Authors & Events
Gifts & Deals
Mar 28, 2014
| ISBN 9780262322287
Mar 28, 2014 | ISBN 9780262322287
An exploration of what it means to think about psychiatric disorders as “real,” “true,” and “objective” and the implications for classification and diagnosis.
In psychiatry, few question the legitimacy of asking whether a given psychiatric disorder is real; similarly, in psychology, scholars debate the reality of such theoretical entities as general intelligence, superegos, and personality traits. And yet in both disciplines, little thought is given to what is meant by the rather abstract philosophical concept of “real.” Indeed, certain psychiatric disorders have passed from real to imaginary (as in the case of multiple personality disorder) and from imaginary to real (as in the case of post-traumatic stress disorder). In this book, Peter Zachar considers such terms as “real” and “reality”—invoked in psychiatry but often obscure and remote from their instances—as abstract philosophical concepts. He then examines the implications of his approach for psychiatric classification and psychopathology.
Proposing what he calls a scientifically inspired pragmatism, Zachar considers such topics as the essentialist bias, diagnostic literalism, and the concepts of natural kind and social construct. Turning explicitly to psychiatric topics, he proposes a new model for the domain of psychiatric disorders, the imperfect community model, which avoids both relativism and essentialism. He uses this model to understand such recent controversies as the attempt to eliminate narcissistic personality disorder from the DSM-5. Returning to such concepts as real, true, and objective, Zachar argues that not only should we use these metaphysical concepts to think philosophically about other concepts, we should think philosophically about them.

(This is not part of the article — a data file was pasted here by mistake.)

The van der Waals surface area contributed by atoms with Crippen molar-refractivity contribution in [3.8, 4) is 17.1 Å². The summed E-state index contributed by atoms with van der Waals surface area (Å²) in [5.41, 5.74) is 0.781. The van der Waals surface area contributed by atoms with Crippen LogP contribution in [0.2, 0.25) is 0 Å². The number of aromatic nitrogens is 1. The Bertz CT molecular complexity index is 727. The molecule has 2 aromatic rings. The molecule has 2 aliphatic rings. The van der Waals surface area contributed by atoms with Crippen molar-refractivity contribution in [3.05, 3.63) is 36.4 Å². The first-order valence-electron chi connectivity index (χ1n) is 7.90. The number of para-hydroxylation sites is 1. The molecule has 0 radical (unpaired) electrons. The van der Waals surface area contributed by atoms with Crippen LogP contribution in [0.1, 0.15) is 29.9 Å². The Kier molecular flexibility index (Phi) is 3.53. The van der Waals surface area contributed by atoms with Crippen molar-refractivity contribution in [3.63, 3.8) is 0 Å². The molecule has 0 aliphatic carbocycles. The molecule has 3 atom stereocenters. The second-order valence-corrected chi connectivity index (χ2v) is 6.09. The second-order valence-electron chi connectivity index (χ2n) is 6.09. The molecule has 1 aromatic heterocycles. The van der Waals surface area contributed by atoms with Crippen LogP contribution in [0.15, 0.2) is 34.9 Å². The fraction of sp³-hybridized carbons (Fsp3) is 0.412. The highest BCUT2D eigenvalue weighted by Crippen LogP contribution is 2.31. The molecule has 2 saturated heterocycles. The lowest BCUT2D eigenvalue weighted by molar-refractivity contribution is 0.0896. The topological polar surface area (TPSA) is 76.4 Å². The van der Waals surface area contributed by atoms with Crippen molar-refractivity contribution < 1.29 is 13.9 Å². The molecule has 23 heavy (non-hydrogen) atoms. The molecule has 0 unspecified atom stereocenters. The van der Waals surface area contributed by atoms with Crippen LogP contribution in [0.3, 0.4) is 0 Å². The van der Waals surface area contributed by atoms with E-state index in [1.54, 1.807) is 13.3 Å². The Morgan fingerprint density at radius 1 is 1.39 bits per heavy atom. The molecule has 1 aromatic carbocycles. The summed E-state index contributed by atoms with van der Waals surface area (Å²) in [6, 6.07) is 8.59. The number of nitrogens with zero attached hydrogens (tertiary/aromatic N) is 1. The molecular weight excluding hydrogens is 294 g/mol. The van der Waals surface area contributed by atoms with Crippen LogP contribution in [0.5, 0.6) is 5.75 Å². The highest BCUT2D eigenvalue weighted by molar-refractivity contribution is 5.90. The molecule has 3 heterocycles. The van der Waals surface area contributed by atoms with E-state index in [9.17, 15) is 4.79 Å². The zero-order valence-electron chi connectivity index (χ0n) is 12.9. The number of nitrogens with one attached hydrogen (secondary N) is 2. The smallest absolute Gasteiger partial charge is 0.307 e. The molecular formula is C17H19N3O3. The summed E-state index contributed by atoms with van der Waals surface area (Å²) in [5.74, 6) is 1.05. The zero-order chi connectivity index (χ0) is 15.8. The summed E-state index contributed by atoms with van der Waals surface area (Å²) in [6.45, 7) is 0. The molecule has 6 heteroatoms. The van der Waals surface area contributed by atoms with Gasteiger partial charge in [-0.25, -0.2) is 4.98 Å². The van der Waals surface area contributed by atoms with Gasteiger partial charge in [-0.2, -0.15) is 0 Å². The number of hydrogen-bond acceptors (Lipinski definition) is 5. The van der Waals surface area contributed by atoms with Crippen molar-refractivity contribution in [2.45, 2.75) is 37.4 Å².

The Metaphysics of Psychopathology is undoubtedly a rich, stimulating, and wide-ranging book that constitutes a welcome addition to the burgeoning literature on the philosophy of psychiatry.—The Philosophical Quarterly—
The author is equally at home with clinical practice and philosophical analysis, and the book will be of interest to clinicians; philosophers of science; science, technology, and society (STS) scholars; and historians of science and medicine. Clinicians, whether seasoned or in training, will find the coverage intellectually engaging. Those with minimal background in philosophy may find it challenging. Yet, the writing is clear and the abstractions fleshed out with familiar examples to aid accessibility.
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